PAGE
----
Many same-sex couples choose to start families by having or adopting children. In the event the relationship between partners ends, child custody must be determined as with heterosexual relationships. These situations can be complex especially when one parent is the child’s biological parent and the other is not. Each state has individual laws regarding same-sex adoption so it is important to know your state’s laws and the best way to protect your parental status in your same-sex relationship.
In order to protect your parental rights to a child, in a same-sex relationship, you should make sure you are a “legal parent.” A legal parent has a duty to provide for a child, the right to live with the child (full or part-time) and the right to make decisions on his/her behalf. In some states, same-sex couples are permitted to jointly adopt a child therefore they both become legal parents. In cases where one partner is the biological parent, the biological parent automatically becomes the parent. In lesbian partnerships, often one partner is the biological mother and carries the child, making her the legal parent. In gay men partnerships, one partner may be the sperm donor (the child carried by a surrogate) making him the biological or parent. Many states allow the non-biological same-sex partner to adopt the child through the second-parent or step-parent adoption process. The second-parent adoption process allows the same-sex partner to also claim the parent role.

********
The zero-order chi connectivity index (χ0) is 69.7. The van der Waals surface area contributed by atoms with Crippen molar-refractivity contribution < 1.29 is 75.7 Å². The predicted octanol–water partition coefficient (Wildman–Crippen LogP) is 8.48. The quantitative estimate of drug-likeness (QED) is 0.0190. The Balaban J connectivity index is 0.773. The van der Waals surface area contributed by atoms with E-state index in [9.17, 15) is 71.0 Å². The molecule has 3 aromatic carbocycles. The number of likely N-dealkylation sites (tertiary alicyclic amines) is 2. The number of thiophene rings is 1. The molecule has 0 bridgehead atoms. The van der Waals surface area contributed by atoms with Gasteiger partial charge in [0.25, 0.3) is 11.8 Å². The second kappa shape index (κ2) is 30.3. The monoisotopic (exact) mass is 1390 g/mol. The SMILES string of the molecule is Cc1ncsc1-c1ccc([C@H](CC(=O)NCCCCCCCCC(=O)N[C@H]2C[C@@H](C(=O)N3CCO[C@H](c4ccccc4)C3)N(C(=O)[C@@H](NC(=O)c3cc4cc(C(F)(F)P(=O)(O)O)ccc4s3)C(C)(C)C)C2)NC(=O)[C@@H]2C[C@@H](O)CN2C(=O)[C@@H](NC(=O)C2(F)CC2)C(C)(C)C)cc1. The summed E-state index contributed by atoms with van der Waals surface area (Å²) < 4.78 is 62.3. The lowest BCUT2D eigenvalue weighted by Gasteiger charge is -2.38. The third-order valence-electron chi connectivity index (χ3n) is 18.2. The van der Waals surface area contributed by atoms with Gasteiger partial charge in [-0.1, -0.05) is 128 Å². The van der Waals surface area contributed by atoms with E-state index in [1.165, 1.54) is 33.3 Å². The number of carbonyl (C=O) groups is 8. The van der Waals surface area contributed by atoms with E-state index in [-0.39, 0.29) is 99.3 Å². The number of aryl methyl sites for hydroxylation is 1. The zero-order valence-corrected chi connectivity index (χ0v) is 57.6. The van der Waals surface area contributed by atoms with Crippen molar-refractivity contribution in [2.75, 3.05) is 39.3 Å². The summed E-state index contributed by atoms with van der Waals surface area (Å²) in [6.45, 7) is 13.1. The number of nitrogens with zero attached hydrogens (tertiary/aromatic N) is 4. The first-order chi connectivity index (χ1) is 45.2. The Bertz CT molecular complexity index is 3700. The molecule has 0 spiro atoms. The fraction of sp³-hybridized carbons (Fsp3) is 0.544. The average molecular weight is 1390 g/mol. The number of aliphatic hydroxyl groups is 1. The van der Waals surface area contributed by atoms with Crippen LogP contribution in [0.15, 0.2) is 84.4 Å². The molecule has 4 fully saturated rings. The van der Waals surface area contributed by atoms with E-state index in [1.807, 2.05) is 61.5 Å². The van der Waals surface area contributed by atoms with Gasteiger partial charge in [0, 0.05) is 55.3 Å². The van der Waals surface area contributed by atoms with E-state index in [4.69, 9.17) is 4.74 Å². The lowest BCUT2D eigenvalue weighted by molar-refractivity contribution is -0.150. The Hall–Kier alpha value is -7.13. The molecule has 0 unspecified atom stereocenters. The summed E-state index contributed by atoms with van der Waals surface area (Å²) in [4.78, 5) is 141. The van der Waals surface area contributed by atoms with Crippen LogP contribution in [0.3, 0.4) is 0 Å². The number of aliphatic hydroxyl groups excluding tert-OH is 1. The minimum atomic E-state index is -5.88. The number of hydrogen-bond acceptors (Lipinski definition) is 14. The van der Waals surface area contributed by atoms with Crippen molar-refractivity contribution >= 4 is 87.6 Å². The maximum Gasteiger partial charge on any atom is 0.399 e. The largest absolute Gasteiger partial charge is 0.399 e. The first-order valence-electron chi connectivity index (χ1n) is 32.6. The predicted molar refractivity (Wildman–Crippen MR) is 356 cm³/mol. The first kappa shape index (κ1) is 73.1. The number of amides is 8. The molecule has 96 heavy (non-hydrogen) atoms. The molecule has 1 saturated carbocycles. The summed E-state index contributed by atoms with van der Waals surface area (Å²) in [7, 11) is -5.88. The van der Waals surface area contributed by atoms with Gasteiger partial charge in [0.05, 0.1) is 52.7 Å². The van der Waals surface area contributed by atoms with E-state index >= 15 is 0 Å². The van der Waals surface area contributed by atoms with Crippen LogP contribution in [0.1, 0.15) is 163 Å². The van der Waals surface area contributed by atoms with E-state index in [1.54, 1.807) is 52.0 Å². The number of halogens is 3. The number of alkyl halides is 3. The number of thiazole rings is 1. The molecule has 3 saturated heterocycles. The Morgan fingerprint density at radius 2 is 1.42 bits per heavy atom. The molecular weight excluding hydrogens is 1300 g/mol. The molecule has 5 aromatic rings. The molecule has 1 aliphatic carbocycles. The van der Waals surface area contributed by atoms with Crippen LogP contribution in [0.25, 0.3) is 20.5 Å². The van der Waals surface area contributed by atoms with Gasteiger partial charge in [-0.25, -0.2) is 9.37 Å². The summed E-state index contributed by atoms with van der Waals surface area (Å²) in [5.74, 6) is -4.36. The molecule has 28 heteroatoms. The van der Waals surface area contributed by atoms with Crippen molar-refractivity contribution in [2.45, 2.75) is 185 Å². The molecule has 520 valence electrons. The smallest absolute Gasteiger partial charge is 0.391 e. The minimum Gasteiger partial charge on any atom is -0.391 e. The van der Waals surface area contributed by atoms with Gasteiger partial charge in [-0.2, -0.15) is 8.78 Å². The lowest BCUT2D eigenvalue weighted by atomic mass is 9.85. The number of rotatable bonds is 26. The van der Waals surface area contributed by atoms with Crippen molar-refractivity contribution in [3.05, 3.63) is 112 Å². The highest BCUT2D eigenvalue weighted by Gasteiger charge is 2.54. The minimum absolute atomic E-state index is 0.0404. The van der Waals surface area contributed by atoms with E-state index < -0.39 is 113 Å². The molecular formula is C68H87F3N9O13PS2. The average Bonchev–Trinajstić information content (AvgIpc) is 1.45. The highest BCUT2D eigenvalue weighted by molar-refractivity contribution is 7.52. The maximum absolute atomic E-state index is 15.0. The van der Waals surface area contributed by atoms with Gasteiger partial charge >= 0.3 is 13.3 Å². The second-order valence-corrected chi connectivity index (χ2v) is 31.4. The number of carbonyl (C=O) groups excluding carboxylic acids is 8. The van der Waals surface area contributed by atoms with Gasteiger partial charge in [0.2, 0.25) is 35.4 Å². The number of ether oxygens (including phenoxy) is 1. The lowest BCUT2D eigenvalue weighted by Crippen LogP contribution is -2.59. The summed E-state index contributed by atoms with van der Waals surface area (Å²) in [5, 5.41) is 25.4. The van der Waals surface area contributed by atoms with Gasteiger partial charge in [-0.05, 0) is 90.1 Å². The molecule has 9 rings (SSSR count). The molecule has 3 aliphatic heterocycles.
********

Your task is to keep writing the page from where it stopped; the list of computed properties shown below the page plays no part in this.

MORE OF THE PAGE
When same-sex relationships end and children are involved, often the courts get involved to determine custody arrangements. If both parents are legally the parents, most courts will handle child custody in the same way they would with a heterosexual relationship. The non-biological parent, who has a legal relationship with the child, will have rights similar to those of a father in a heterosexual relationship. In some cases, the non-biological parent is awarded custody because it is in the best interest of the child. Problems with custody can arise if only one partner is a legal parent. Many courts will say that the non-legal parent has few if any rights to the child in the case of separation. In some cases, the courts have allowed the legal or biological parent to deny the non-legal parent contact with the child. Some more progressive courts will look beyond the legal parental status to examine the history and relationship formed between the child and partner, when determining child custody.
In a few states, same-sex partner adoption is prohibited. It may not be possible for a non-biological parent to gain full parental status. If you live in a state where you are not permitted to adopt your partner’s biological child, you should attempt to protect yourself and your parental role in the event of separation down the road. One way to do this is by establishing a parenting agreement. This agreement will not necessarily stand up in court, but may help you work with your partner in the case of separation. A parenting agreement usually establishes that although only one partner is the legal parent, you both consider yourself equal parents and assume the responsibilities associated with your parental roles. It should include that you intend to co-parent even if the relationship comes to an end. It would be advantageous to also include information about financial responsibility and visitation/custody agreements in case of separation. This parenting agreement can be used in court as ammunition to support a non-legal parent’s quest for child custody/visitation.
If you would like more information about your state’s laws and same-sex couple adoption, you should contact a family law attorney. An experienced family law attorney can inform you of your state’s laws on same-sex adoption and the best way to protect yourself in your same-sex parenting relationship.